Those in the know, especially when it comes to cheeseburgers (one of our favorites in the city!) and Wednesday corn dog specials, know that Tulip Shop Tavern is just as much about the food as it is about the bar. So when Tulip Shop co-owners Tyler and Devon Treadwell teamed up with Lose Yr Mind festival cofounders Elizabeth Elder and Bryan Wollen to create Lollipop Shop, the new music venue housed at the former Dig a Pony space (736 SE Grand Ave), they created a food menu that looks just as intriguing as the lineup of shows.
Dig a Pony, which often had lines around the block on weekends for DJ nights, closed in June 2022; when Elder and Wollen heard that the venue might be selling, they took it as an opportunity to start the venue they’d been dreaming of. They reached out to the Treadwells to see if they’d be interested in handling the food and beverage side of things. Lollipop Shoppe officially opened its doors on October 28.
Behind the menu, which the team describes as "Gulf Coast–inspired," is chef Nick Seabergh, who hails from Mississippi and also headed the kitchen at Tulip Shop Tavern. The Tulip Shop crew visited New Orleans to do some research for their menu, which centers on po’boys. “The thing that I was really drawn to was roast beef, or beef debris,” says Tyler Treadwell. “I’m from Seattle, and every time I’ve had a po’boy, it’s been oysters or prawns.” Beef debris, so named for the bits of meat that fall off while the meat slowly cooks and releases drippings, makes its way onto the Lollipop Shoppe menu in po’boys and on top of loaded fries. Other po’boy options include fried popcorn shrimp, catfish, and fried cauliflower with olive salad. Also look for gumbo, coleslaw, red beans and rice, and what Seabergh refers to as a “soggy salad”—iceberg lettuce that’s marinated overnight in an intensely garlicky vinaigrette.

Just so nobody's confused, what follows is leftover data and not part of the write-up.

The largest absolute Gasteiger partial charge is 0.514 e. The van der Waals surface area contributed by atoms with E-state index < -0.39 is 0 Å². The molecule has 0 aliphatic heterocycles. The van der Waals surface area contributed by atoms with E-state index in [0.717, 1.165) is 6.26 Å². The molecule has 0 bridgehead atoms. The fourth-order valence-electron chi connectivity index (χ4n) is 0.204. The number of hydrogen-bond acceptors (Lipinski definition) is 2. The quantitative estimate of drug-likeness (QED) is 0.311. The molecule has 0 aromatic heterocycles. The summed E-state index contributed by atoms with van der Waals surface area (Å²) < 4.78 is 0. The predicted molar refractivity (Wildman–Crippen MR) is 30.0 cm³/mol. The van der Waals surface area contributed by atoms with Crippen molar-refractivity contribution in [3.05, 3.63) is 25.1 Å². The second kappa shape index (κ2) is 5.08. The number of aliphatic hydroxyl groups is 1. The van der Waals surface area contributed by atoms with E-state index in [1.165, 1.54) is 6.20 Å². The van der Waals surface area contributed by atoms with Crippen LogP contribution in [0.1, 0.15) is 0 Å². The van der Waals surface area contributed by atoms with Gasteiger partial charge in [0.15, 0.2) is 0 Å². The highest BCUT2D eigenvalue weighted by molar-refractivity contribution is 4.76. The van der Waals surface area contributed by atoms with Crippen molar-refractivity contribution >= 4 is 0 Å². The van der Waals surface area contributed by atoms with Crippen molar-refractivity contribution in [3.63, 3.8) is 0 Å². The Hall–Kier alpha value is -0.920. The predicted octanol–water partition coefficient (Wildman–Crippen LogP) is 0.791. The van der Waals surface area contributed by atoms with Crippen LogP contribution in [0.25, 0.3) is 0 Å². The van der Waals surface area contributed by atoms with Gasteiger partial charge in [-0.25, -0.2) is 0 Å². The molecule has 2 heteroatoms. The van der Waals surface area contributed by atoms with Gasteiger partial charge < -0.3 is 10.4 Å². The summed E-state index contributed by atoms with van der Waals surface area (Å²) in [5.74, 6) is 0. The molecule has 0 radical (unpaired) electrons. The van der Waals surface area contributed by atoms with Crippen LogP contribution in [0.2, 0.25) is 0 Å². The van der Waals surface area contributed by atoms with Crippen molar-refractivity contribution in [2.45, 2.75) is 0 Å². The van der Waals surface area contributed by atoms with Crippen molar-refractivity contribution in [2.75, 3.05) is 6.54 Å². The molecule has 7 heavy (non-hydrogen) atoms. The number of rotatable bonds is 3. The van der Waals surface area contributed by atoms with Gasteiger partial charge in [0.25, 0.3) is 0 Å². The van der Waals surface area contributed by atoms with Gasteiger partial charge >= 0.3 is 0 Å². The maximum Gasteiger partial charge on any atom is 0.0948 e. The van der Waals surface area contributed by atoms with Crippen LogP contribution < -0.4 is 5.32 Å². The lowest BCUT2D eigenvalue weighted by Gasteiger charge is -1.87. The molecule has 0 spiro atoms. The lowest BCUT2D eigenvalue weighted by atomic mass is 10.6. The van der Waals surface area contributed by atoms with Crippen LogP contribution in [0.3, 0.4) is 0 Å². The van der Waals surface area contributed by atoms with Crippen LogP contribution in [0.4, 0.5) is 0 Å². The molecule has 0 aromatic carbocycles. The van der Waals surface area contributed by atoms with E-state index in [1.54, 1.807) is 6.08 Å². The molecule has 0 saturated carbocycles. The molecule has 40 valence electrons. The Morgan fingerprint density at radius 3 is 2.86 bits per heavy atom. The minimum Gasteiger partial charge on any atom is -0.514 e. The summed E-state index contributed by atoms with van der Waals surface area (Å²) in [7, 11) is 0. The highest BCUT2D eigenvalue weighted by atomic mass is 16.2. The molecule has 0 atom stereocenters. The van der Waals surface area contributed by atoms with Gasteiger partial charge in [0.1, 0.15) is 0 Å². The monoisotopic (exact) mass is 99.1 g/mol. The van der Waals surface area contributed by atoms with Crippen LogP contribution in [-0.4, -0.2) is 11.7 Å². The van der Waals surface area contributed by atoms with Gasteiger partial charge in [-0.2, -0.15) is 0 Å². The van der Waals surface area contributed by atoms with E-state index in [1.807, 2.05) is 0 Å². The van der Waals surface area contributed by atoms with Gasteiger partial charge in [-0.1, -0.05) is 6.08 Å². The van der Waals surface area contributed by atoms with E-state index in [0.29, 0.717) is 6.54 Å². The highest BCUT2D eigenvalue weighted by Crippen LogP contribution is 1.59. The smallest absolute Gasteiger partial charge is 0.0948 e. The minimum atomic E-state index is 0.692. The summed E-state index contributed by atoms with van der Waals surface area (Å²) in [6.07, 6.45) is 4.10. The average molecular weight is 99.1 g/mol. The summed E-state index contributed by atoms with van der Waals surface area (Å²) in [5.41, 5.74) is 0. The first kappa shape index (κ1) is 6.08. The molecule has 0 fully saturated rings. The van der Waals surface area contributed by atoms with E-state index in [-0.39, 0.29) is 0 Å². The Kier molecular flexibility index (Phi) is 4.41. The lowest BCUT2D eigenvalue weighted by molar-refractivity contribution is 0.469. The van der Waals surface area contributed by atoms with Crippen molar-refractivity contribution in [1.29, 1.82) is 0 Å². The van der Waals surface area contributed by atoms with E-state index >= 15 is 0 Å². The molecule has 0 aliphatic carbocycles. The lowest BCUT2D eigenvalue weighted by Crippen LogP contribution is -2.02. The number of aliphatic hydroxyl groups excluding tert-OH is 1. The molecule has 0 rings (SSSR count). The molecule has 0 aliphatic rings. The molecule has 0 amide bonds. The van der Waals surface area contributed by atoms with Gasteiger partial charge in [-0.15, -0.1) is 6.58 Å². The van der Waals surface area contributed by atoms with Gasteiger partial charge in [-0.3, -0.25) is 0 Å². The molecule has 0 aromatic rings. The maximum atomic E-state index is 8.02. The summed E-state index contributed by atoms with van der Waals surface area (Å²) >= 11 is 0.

The cocktail menu is composed entirely of classic cocktails you might find in New Orleans, including hurricanes, Sazeracs, daiquiris, mint juleps, and an absinthe frappé that Treadwell describes as “a boozy Good & Plenty.” There’ll also be low-ABV spritzes on draft. Look for tap beers from breweries like Wayfinder, Fort George, and Living Häus, plus tallboy cans including Treadwell’s favorite Canadian cheap beer, Kokanee.
In the coming months, Lollipop Shoppe owners plan to add a to-go window that’ll allow customers to order and pick up food from the sidewalk, which will come in handy on days when the venue is packed. It’s also one of the few late-night options in the area. The venue closes at 1 a.m. Sunday through Thursday and 2 a.m. Friday and Saturday, and they’ll be taking food orders up to 30 minutes before closing. Plus, once the crew settles in, keep an eye out for specials like the Jazz Fest–exclusive creamy pasta dish crawfish Monica, plus boudin balls (think arancini with Southern-style gravy), dirty rice, and the occasional whole suckling pig, cochon de lait.
Lollipop Shoppe, 736 SE Grand Ave, open 3 p.m.–1 a.m. Sun–Thu and 3 p.m.–2 a.m. Fri–Sat, lollipopshoppe.com